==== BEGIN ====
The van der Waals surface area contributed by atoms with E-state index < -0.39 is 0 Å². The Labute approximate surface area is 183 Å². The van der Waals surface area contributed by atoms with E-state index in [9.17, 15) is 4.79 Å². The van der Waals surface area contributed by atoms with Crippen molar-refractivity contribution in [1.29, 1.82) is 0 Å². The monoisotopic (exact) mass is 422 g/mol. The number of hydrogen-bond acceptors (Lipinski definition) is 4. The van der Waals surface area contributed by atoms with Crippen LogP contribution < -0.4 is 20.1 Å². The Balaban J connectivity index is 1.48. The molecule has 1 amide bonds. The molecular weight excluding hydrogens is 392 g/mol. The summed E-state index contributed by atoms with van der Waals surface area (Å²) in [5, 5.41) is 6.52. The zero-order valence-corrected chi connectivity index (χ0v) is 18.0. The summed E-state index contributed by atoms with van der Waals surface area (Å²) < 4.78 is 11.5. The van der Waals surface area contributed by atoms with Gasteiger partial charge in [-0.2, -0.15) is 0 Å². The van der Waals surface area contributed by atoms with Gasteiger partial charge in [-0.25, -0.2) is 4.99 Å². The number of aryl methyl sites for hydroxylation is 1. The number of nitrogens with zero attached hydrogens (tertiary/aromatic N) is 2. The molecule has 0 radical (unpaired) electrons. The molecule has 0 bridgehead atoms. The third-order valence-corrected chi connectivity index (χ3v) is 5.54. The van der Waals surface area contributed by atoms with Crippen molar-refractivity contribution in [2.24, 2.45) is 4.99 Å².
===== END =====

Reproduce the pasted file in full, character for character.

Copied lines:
The van der Waals surface area contributed by atoms with E-state index < -0.39 is 0 Å². The Labute approximate surface area is 183 Å². The van der Waals surface area contributed by atoms with E-state index in [9.17, 15) is 4.79 Å². The van der Waals surface area contributed by atoms with Crippen molar-refractivity contribution in [1.29, 1.82) is 0 Å². The monoisotopic (exact) mass is 422 g/mol. The number of hydrogen-bond acceptors (Lipinski definition) is 4. The van der Waals surface area contributed by atoms with Crippen LogP contribution < -0.4 is 20.1 Å². The Balaban J connectivity index is 1.48. The molecule has 1 amide bonds. The molecular weight excluding hydrogens is 392 g/mol. The summed E-state index contributed by atoms with van der Waals surface area (Å²) in [5, 5.41) is 6.52. The zero-order valence-corrected chi connectivity index (χ0v) is 18.0. The summed E-state index contributed by atoms with van der Waals surface area (Å²) < 4.78 is 11.5. The van der Waals surface area contributed by atoms with Gasteiger partial charge in [-0.2, -0.15) is 0 Å². The van der Waals surface area contributed by atoms with Gasteiger partial charge in [-0.25, -0.2) is 4.99 Å². The number of aryl methyl sites for hydroxylation is 1. The number of nitrogens with zero attached hydrogens (tertiary/aromatic N) is 2. The molecule has 0 radical (unpaired) electrons. The molecule has 0 bridgehead atoms. The third-order valence-corrected chi connectivity index (χ3v) is 5.54. The van der Waals surface area contributed by atoms with Crippen molar-refractivity contribution in [2.24, 2.45) is 4.99 Å².